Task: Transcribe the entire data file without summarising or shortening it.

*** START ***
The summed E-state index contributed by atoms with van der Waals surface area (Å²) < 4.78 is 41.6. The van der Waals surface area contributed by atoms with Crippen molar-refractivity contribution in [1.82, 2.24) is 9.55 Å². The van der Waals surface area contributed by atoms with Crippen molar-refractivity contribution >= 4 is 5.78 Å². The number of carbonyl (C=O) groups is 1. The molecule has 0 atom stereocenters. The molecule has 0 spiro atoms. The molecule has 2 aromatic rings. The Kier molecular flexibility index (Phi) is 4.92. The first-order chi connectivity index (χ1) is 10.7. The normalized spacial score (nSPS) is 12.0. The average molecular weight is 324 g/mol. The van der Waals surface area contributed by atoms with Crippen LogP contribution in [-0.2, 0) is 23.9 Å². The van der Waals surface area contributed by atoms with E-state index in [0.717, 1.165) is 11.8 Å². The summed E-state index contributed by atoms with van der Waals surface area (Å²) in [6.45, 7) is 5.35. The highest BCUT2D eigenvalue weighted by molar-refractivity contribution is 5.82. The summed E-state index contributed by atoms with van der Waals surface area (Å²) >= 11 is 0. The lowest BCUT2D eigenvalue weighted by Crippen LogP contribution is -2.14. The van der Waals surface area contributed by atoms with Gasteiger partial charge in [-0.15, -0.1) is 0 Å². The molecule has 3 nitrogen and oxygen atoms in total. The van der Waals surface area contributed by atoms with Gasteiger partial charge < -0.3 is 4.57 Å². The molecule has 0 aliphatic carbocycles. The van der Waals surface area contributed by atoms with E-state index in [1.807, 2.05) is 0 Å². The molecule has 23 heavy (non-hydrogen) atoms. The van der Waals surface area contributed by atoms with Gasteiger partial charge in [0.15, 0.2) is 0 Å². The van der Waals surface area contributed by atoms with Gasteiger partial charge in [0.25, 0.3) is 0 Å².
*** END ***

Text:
The summed E-state index contributed by atoms with van der Waals surface area (Å²) < 4.78 is 41.6. The van der Waals surface area contributed by atoms with Crippen molar-refractivity contribution in [1.82, 2.24) is 9.55 Å². The van der Waals surface area contributed by atoms with Crippen molar-refractivity contribution >= 4 is 5.78 Å². The number of carbonyl (C=O) groups is 1. The molecule has 0 atom stereocenters. The molecule has 0 spiro atoms. The molecule has 2 aromatic rings. The Kier molecular flexibility index (Phi) is 4.92. The first-order chi connectivity index (χ1) is 10.7. The normalized spacial score (nSPS) is 12.0. The average molecular weight is 324 g/mol. The van der Waals surface area contributed by atoms with Crippen LogP contribution in [-0.2, 0) is 23.9 Å². The van der Waals surface area contributed by atoms with E-state index in [0.717, 1.165) is 11.8 Å². The summed E-state index contributed by atoms with van der Waals surface area (Å²) in [6.45, 7) is 5.35. The highest BCUT2D eigenvalue weighted by molar-refractivity contribution is 5.82. The summed E-state index contributed by atoms with van der Waals surface area (Å²) >= 11 is 0. The lowest BCUT2D eigenvalue weighted by Crippen LogP contribution is -2.14. The van der Waals surface area contributed by atoms with Gasteiger partial charge in [-0.15, -0.1) is 0 Å². The molecule has 3 nitrogen and oxygen atoms in total. The van der Waals surface area contributed by atoms with Gasteiger partial charge < -0.3 is 4.57 Å². The molecule has 0 aliphatic carbocycles. The van der Waals surface area contributed by atoms with E-state index in [1.807, 2.05) is 0 Å². The molecule has 23 heavy (non-hydrogen) atoms. The van der Waals surface area contributed by atoms with Gasteiger partial charge in [0.15, 0.2) is 0 Å². The van der Waals surface area contributed by atoms with Gasteiger partial charge in [0.25, 0.3) is 0 Å².